ActinoBase: tools and protocols for researchers working on Streptomyces and other filamentous actinobacteria

Feeney, M. A. et al. (2022) ActinoBase: tools and protocols for researchers working on Streptomyces and other filamentous actinobacteria. Microbial Genomics, 8(7), 000824. (doi: 10.1099/mgen.0.000824) (PMID:35775972) (PMCID:PMC9455695)

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Actinobacteria is an ancient phylum of Gram-positive bacteria with a characteristic high GC content to their DNA. The ActinoBase Wiki is focused on the filamentous actinobacteria, such as Streptomyces species, and the techniques and growth conditions used to study them. These organisms are studied because of their complex developmental life cycles and diverse specialised metabolism which produces many of the antibiotics currently used in the clinic. ActinoBase is a community effort that provides valuable and freely accessible resources, including protocols and practical information about filamentous actinobacteria. It is aimed at enabling knowledge exchange between members of the international research community working with these fascinating bacteria. ActinoBase is an anchor platform that underpins worldwide efforts to understand the ecology, biology and metabolic potential of these organisms. There are two key differences that set ActinoBase apart from other Wiki-based platforms: [1] ActinoBase is specifically aimed at researchers working on filamentous actinobacteria and is tailored to help users overcome challenges working with these bacteria and [2] it provides a freely accessible resource with global networking opportunities for researchers with a broad range of experience in this field.

Item Type:Articles
Additional Information:LKC is supported by a National Science Foundation CAREER Award (CHE-1652424). PAH would like to acknowledge funding from NERC (NE/M001415), iUK (BB/N023544/1), BBSRC (BB/T001038/1; BB/R022054/1; BB/T004126/1; BB/N023544/1; BB/V000993/1; BB/V017586/1), The Royal Society Newton Fund (NAF\R2\180631), The Industrial Biotechnology Innovation Centre (for studentship support to ASB, MK-B), The University of Strathclyde (for studentship support to REM and EA) the Scottish University Life Science Alliance (for studentship support to JKS) and the Royal Academy of Engineering Research Chair Scheme for long term personal research support (RCSRF2021\11\15). HO was supported by the US Department of Energy Office of Science under Contract No. DE-AC02-05CH11231. KV has received funding from the European Union’s Horizon 2020 research and innovation programme under the Marie Sklodowska-Curie grant agreement No 765 147. RFS is supported by BBSRC responsive mode grants BB/T008075/1 and BB/T014962/1. KRD’s laboratory has received funding from a Carnegie Trust Collaborative Research Grant and the Biotechnology and Biological Sciences Research Council (BBSRC; BB/R022054/1). Research in KRD’s laboratory has been carried out by author JP and others. JP was supported by a studentship from the Programa de Innovación y Capital Humano para la Competitividad (PINN) of The Ministry of Science, Technology and Telecommunications of Costa Rica (MICITT), grant 2-1-4-17-1-037. Research in LTFM’s laboratory has been carried out by JKS and supported by BBSRC responsive mode grant BB/S016651/1. Research in MIH’s laboratory has been carried out by authors LB, RD, DG, JH, TCM, JTN, KN, LP, SMMP, SFW and others and has been supported by responsive mode funding from the BBSRC (BB/W000628, BB/T015446/1, BB/S00811X/1, BB/P005292/1 and BB/F009429/1 and Institute Strategic Programme Project BBS/E/J/000PR9790 to the JIC), the Medical Research Council (G0801721) and the Natural Environment Research Council (NE/M015033/1 and NE/J01074X/1). Additional funding has been provided by the Royal Society, the Norwich Research Park, the University of East Anglia, the John Innes Centre, BBSRC Pathfinder and Follow-on funding and via BBSRC- and NERC-funded PhD studentships (BBSRC doctoral training programme grant BB/M011216/1 and NERC doctoral training programme grant NE/L002582/1).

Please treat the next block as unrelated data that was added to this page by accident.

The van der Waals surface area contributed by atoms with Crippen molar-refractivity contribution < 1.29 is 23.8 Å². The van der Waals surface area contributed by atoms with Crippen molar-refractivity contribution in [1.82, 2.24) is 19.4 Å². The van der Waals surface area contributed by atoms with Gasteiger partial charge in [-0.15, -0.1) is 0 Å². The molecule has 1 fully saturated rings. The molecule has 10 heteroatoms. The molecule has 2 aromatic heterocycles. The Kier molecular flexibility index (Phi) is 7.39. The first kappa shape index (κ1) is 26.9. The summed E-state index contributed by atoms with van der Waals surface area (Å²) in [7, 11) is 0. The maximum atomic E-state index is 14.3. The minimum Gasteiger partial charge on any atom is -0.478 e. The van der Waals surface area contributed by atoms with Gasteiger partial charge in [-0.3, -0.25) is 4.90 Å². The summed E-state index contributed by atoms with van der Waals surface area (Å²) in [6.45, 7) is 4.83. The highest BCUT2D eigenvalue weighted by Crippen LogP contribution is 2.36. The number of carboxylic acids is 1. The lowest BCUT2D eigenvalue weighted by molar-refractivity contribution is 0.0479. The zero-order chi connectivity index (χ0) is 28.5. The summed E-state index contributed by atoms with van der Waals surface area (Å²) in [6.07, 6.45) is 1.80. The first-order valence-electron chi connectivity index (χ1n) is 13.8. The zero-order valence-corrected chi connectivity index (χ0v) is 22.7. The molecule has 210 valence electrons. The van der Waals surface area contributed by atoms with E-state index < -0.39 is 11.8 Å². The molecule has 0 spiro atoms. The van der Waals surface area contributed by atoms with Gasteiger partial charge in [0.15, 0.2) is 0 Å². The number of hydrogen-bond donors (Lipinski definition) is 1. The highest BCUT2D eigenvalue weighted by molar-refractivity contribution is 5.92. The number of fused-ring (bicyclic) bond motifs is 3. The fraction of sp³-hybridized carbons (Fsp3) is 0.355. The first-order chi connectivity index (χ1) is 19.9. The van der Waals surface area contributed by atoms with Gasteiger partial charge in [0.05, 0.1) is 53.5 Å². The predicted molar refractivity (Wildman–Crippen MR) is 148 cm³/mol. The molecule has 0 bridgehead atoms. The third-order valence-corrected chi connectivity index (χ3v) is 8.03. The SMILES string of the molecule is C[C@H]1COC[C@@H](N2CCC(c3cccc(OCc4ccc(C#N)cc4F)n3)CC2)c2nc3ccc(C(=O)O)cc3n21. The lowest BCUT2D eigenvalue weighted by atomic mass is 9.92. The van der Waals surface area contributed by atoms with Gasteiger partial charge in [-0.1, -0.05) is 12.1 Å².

Glasgow Author(s) Enlighten ID:Mark, Dr David
Authors: Feeney, M. A., Newitt, J. T., Addington, E., Algora-Gallardo, L., Allan, C., Balis, L., Birke, A. S., Castaño-Espriu, L., Charkoudian, L. K., Devine, R., Gayrard, D., Hamilton, J., Hennrich, O., Hoskisson, P. A., Keith-Baker, M., Klein, J. G., Kruasuwan, W., Mark, D. R., Mast, Y., McHugh, R. E., McLean, T. C., Mohit, E., Munnoch, J. T., Murray, J., Noble, K., Otani, H., Parra, J., Pereira, C. F., Perry, L., Pintor-Escobar, L., Pritchard, L., Prudence, S. M. M., Russell, A. H., Schniete, J. K., Seipke, R. F., Sélem-Mojica, N., Undabarrena, A., Vind, K., van Wezel, G. P., Wilkinson, B., Worsley, S. F., Duncan, K. R., Fernández-Martínez, L. T., and Hutchings, M. I.
College/School:College of Medical Veterinary and Life Sciences > School of Infection & Immunity
Journal Name:Microbial Genomics
Publisher:Microbiology Society
ISSN (Online):2057-5858
Copyright Holders:Copyright © 2022 The Authors
First Published:First published in Microbial Genomics 8:000824
Publisher Policy:Reproduced under a creative commons licence

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